Dr. Marie-Laure Guillemin, scientist from the IDEAL Center, is conducting research that shows that algae grouped under the same name, actually belong to different species. 

Divers, Mateo Caceres and Diego Bravo, extracted samples of algae near Porvenir, in Tierra del Fuego.

In sub-Antarctic and Antarctic zones, there are algae that were grouped under the same name, but, actually belong to different species. That, is one of the main conclusions of a genetic study that is being carried out by the scientist, Dra. Marie-Laure Guillemin, of the Research Center Dynamics of High Latitude Marine Ecosystems

Dr. Guillemin´s research aim to understand what have been the impacts of the last 40 million years historic events (climatic or tectonic changes for examples) on the algae population in the sub-Antarctic and Antarctic areas. Her research has focused mainly on the study of six red algae (Porphyra, Pyropia, Wildemania, Gigartina, Iridaea and Plocamium) and a brown alga (Adenocystis). 

“In the seven genera of algae studied, we have found new species. In the last few years, genetics has revealed a great diversity hidden in algae and this study shows that in Chile and in the Antarctic Peninsula, we do not know the real level of diversity present in the area”, explains Dr. Guillemin.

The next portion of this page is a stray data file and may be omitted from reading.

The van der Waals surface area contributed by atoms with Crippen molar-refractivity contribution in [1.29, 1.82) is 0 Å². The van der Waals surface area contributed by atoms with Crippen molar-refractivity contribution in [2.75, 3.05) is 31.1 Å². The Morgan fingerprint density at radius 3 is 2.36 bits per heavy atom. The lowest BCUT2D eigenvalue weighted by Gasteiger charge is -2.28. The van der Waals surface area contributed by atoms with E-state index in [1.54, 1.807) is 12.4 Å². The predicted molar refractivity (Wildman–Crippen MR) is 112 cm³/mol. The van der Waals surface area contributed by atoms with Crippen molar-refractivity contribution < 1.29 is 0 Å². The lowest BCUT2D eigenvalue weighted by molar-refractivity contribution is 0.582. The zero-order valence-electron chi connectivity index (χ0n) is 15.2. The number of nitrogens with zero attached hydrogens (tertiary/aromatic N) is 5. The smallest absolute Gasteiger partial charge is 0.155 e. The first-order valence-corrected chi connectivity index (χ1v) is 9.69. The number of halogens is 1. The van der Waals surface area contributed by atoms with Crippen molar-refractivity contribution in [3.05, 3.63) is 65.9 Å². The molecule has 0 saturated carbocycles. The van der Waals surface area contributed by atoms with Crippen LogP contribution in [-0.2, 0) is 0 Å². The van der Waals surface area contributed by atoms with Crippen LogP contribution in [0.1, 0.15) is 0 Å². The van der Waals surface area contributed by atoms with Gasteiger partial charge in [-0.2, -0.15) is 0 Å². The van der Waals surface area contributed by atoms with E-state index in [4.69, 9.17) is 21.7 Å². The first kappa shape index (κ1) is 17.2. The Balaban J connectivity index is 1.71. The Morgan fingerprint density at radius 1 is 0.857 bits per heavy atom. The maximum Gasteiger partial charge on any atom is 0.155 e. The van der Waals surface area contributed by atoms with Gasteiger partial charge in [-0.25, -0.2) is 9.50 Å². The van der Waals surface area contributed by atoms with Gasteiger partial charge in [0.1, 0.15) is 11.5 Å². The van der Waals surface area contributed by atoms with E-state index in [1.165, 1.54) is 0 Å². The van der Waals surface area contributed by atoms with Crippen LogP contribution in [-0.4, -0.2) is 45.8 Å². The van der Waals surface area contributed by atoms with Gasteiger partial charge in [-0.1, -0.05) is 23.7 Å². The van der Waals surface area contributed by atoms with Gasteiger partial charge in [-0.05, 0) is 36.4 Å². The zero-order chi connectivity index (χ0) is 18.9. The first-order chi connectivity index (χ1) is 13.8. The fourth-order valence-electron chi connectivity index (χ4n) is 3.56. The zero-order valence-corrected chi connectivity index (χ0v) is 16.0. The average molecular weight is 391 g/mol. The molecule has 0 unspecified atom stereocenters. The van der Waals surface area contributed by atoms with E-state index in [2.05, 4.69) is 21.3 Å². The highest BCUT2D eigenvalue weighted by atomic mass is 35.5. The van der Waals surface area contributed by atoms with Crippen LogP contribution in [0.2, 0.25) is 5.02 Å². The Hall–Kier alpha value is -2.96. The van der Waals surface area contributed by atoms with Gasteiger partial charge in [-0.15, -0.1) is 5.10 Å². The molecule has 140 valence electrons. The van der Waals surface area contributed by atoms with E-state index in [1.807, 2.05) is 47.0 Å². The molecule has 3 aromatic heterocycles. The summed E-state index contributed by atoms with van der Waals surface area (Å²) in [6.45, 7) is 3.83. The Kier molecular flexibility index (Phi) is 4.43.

Additionally, the researcher intends to determine, for how long has the algae in the Antarctic and sub-Antarctic zone been separated. One of the hypothesis, that the project is willing to test is that the glacial events have caused huge impact on algae populations in both study areas, the last glacial event having finalized only approximately 18 thousand years ago. 

Iridaea and Adenocystis were two of the genera of algae analyzed in the genetic study by Dr.Guillemin

Through genetic tools, which helped to reconstruct a vision of the past the investigation is willing to search for the existence of cryptic species while comparing algae samples obtained in the region of Magallanes and in the Antarctic Peninsula. Cryptic species are extremely similar in appearance, however they are reproductively isolated and can present important biological or ecological differences.

The study was recently funded by the Chilean Antarctic Institute (INACH) and is the continuation of an investigation that began in 2013 and was carried out by the UACh in conjunction with the UMAG.

“This shows that the diversity of algae populating the regions of Magallanes and Antarctica is much greater than what we previously thought.  Therefore, our vision of the distribution and level of endemism needs to be reviewed. Inquiring into the ecology of these species will allow us to understand how environmental changes have affected the se organisms throughout history”, she concludes.